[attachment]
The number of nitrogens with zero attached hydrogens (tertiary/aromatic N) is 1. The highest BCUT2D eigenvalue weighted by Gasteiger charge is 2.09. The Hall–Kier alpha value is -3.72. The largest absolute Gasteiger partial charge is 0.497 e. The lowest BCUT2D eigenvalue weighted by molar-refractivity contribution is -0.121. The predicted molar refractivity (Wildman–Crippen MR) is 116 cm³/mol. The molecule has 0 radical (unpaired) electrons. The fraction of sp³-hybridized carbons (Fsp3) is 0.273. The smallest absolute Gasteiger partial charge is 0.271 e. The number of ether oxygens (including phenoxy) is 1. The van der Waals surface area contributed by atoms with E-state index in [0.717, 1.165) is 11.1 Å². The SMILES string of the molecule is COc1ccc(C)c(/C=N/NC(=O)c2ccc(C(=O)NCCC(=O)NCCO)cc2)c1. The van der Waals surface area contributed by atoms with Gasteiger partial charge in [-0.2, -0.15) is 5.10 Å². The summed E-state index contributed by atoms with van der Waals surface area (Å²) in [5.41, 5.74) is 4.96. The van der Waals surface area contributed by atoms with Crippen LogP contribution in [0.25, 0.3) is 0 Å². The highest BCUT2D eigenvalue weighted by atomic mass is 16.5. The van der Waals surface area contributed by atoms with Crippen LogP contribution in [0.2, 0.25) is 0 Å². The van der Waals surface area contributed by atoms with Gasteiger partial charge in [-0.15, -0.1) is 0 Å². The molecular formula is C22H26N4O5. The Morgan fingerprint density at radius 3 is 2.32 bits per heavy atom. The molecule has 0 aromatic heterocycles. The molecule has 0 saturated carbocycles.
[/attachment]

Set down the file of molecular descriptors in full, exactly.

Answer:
The number of nitrogens with zero attached hydrogens (tertiary/aromatic N) is 1. The highest BCUT2D eigenvalue weighted by Gasteiger charge is 2.09. The Hall–Kier alpha value is -3.72. The largest absolute Gasteiger partial charge is 0.497 e. The lowest BCUT2D eigenvalue weighted by molar-refractivity contribution is -0.121. The predicted molar refractivity (Wildman–Crippen MR) is 116 cm³/mol. The molecule has 0 radical (unpaired) electrons. The fraction of sp³-hybridized carbons (Fsp3) is 0.273. The smallest absolute Gasteiger partial charge is 0.271 e. The number of ether oxygens (including phenoxy) is 1. The van der Waals surface area contributed by atoms with E-state index in [0.717, 1.165) is 11.1 Å². The SMILES string of the molecule is COc1ccc(C)c(/C=N/NC(=O)c2ccc(C(=O)NCCC(=O)NCCO)cc2)c1. The van der Waals surface area contributed by atoms with Gasteiger partial charge in [-0.2, -0.15) is 5.10 Å². The summed E-state index contributed by atoms with van der Waals surface area (Å²) in [5.41, 5.74) is 4.96. The van der Waals surface area contributed by atoms with Crippen LogP contribution in [0.25, 0.3) is 0 Å². The highest BCUT2D eigenvalue weighted by atomic mass is 16.5. The van der Waals surface area contributed by atoms with Crippen LogP contribution in [0.2, 0.25) is 0 Å². The van der Waals surface area contributed by atoms with Gasteiger partial charge in [-0.15, -0.1) is 0 Å². The molecular formula is C22H26N4O5. The Morgan fingerprint density at radius 3 is 2.32 bits per heavy atom. The molecule has 0 aromatic heterocycles. The molecule has 0 saturated carbocycles.